Netapp snmp

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Adding an SNMP traphost

You can use the System Manager to add a traphost (SNMP manager) to receive SNMP notifications (SNMP trap protocol data units) when traps are generated in the cluster.

Before you begin

IPv6 must be enabled on the cluster if you configure SNMP traphosts that have IPv6 addresses.

About this task

SNMP and SNMP traps are enabled by default. The NetApp Technical Report TR-4220 on SNMP support contains lists of all default events that are supported by SNMP traps.

NetApp Technical Report 4220: SNMP Support in Data ONTAP

Procedure

  1. In the SNMP window, click EDIT to open the Edit SNMP Settings dialog box.
  2. In the Trap Hosts tab, verify that the Enable traps check box is selected and click Add.
  3. Enter the traphost IP address, and then click OK in the Trap Hosts pane.

    The IP address of an SNMP traphost can be IPv4 or IPv6.


    This image shows the Edit SNMP Settings dialog box, Traphosts tab, in which the traphost status "enabled" is checked and the example traphost IP address "192.0.2.0" is entered.
  4. To add another traphost, repeat Steps 2 and 3.
  5. When you finish adding traphosts, click OK in the Edit SNMP Settings dialog box.
Sours: https://docs.netapp.com/ontap-9/topic/com.netapp.doc.exp-snmp-cg/GUID-8E8CB55B-D0DC-4C90-8145-9A205AE11855.html

Managing SNMP on the cluster (cluster administrators only)

You can configure SNMP to monitor SVMs in your cluster to avoid issues before they occur, and to respond to issues if they do occur. Managing SNMP involves configuring SNMP users and configuring SNMP traphost destinations (management workstations) for all SNMP events. SNMP is disabled by default on data LIFs.

You can create and manage read-only SNMP users in the data SVM. Data LIFs must be configured to receive SNMP requests on the SVM.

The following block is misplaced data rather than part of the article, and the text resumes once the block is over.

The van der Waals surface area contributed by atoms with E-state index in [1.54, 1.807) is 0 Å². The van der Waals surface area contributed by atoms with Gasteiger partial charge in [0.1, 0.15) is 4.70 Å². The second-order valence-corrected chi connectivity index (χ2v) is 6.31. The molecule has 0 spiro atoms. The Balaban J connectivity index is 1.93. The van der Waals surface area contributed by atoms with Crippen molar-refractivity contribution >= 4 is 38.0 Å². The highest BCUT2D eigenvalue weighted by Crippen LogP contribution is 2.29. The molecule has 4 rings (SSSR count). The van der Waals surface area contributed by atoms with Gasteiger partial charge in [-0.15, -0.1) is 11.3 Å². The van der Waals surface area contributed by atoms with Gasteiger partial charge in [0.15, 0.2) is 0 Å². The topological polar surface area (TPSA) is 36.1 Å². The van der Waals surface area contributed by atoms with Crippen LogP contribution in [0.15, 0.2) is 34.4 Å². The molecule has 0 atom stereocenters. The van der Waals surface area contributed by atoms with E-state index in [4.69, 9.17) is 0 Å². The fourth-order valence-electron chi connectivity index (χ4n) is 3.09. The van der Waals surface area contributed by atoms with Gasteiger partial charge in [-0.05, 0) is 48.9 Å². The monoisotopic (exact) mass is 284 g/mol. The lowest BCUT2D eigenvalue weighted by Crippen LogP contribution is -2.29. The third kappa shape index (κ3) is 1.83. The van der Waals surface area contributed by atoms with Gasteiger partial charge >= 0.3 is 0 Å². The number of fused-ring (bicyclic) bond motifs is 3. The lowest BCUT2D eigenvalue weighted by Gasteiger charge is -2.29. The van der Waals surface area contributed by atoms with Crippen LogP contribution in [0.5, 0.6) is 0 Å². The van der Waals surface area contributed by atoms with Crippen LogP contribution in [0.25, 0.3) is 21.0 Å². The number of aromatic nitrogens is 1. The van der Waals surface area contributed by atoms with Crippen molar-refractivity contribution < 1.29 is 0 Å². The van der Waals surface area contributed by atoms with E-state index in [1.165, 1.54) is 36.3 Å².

SNMP network management workstations, or managers, can query the SVM SNMP agent for information. The SNMP agent gathers information and forwards it to the SNMP managers. The SNMP agent also generates trap notifications whenever specific events occur. The SNMP agent on the SVM has read-only privileges; it cannot be used for any set operations or for taking a corrective action in response to a trap. Data ONTAP provides an SNMP agent compatible with SNMP versions v1, v2c, and v3. SNMPv3 offers advanced security by using passphrases and encryption.

For more information about SNMP support in clustered Data ONTAP systems, see TR-4220 on the NetApp Support Site at mysupport.netapp.com.

Sours: https://library.netapp.com/ecmdocs/ECMP1636021/html/GUID-F27D1018-C75A-4348-AE2D-22CAD940E719.html
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How to configure SNMP monitoring on DATA ONTAP

Answer

  • A brief introduction of Simple Network Management Protocol (SNMP) and SNMP traps in clustered Data ONTAP.
  • How to use SNMP to get information from C-Mode cluster systems?
  • How to configure SNMP traps and receive events on the desired clients?

Note: Refer to the following TR-Guide- SNMP Support in Data ONTAP 8.2.x and Data ONTAP 8.3.x

The purpose of this report is to help customers and NetApp field teams to understand the level of SNMP support in clustered Data ONTAP 8.2.x and clustered Data ONTAP 8.3.x. It also compares the OID availability for both 7mode and Cluster mode. It provides information at the individual table or group level only. The netapp.mib file provides additional information about the various fields or variables supported within a table or group. A MIB browser tool like iReasoning can be used to easily interpret the contents of the file. 

SNMP: